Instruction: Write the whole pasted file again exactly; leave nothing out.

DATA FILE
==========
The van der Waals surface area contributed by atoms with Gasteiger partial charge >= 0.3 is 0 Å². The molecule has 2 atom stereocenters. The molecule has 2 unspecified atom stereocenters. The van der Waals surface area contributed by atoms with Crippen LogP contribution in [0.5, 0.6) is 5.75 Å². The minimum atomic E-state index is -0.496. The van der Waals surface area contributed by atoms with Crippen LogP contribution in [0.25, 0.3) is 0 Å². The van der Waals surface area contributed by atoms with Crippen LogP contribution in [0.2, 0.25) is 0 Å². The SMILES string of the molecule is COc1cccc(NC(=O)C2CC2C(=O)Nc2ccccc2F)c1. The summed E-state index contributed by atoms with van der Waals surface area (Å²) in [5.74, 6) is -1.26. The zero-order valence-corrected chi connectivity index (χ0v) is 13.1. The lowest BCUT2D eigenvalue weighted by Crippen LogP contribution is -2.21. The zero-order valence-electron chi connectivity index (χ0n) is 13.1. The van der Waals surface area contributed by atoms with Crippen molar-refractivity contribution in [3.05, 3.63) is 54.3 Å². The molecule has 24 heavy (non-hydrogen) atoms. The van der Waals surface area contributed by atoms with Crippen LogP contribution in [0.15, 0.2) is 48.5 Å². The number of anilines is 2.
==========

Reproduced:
The van der Waals surface area contributed by atoms with Gasteiger partial charge >= 0.3 is 0 Å². The molecule has 2 atom stereocenters. The molecule has 2 unspecified atom stereocenters. The van der Waals surface area contributed by atoms with Crippen LogP contribution in [0.5, 0.6) is 5.75 Å². The minimum atomic E-state index is -0.496. The van der Waals surface area contributed by atoms with Crippen LogP contribution in [0.25, 0.3) is 0 Å². The van der Waals surface area contributed by atoms with Crippen LogP contribution in [0.2, 0.25) is 0 Å². The SMILES string of the molecule is COc1cccc(NC(=O)C2CC2C(=O)Nc2ccccc2F)c1. The summed E-state index contributed by atoms with van der Waals surface area (Å²) in [5.74, 6) is -1.26. The zero-order valence-corrected chi connectivity index (χ0v) is 13.1. The lowest BCUT2D eigenvalue weighted by Crippen LogP contribution is -2.21. The zero-order valence-electron chi connectivity index (χ0n) is 13.1. The van der Waals surface area contributed by atoms with Crippen molar-refractivity contribution in [3.05, 3.63) is 54.3 Å². The molecule has 24 heavy (non-hydrogen) atoms. The van der Waals surface area contributed by atoms with Crippen LogP contribution in [0.15, 0.2) is 48.5 Å². The number of anilines is 2.